5. Infection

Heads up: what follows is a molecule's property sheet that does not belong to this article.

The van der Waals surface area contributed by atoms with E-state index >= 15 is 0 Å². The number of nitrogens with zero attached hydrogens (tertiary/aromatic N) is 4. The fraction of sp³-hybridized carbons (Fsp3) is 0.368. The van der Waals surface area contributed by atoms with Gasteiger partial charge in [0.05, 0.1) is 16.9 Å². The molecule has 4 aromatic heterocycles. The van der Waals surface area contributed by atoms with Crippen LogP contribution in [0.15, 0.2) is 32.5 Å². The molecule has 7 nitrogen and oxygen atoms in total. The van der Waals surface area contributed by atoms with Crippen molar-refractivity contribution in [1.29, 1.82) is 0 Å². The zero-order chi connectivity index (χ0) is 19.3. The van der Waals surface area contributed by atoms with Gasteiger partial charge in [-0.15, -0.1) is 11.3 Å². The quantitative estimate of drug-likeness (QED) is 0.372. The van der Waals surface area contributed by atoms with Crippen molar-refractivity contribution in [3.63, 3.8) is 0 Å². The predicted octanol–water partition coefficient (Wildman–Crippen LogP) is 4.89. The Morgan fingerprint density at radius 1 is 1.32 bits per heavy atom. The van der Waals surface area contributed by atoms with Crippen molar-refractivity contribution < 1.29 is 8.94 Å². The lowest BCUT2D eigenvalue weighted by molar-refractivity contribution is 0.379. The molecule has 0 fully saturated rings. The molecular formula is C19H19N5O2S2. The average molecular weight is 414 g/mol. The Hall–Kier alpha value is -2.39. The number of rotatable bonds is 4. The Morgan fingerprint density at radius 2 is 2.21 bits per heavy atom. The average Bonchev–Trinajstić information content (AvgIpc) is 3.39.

RA patients are widely known to have a higher risk of infection than the general population, and serious infection is one of the main causes of death in RA. The lower respiratory system is the most commonly involved site, and the other frequently involved sites are the skin, soft tissues, bloodstream, bones, joint, and urinary tract. The risk of tuberculosis or opportunistic infections also appears to be higher in RA patients. The increased risk of infections may be explained by the intrinsic immunological disturbances of the disease itself, comorbidities, old age, and the iatrogenic effects of therapeutic agents. The use of GCs, especially in high doses, and immunosuppressive drugs inhibits the immune response, delays the clearance of pathogens, and suppresses the release of host inflammatory cytokines, making infections a central concern. In the early development of bDMARDs, a high risk of infection was consistently reported; however, data on the risk of infection associated with bDMARDs have been discrepant in the recent literature. An analysis of recent data from a Danish biologics registry of patients hospitalized with and treated for pneumonia revealed that the mortality rate in RA patients was not higher than that in patients without RA, and only high disease activity, regardless of therapeutic agents, increased the mortality rate [16]. Despite the release of new studies contradicting the existing results, the prevailing view is that the use of immunosuppressive drugs increases the risk of infection, and in severe infections, these agents should be temporarily suspended until the resolution of the infection. Therefore, clinicians should measure the associated potential risk of infection while targeting and maintaining remission or low disease activity with aggressive treatment strategies in RA. The relationship between RA and infection is a challenge that rheumatologists must permanently solve with the development of immunosuppressants.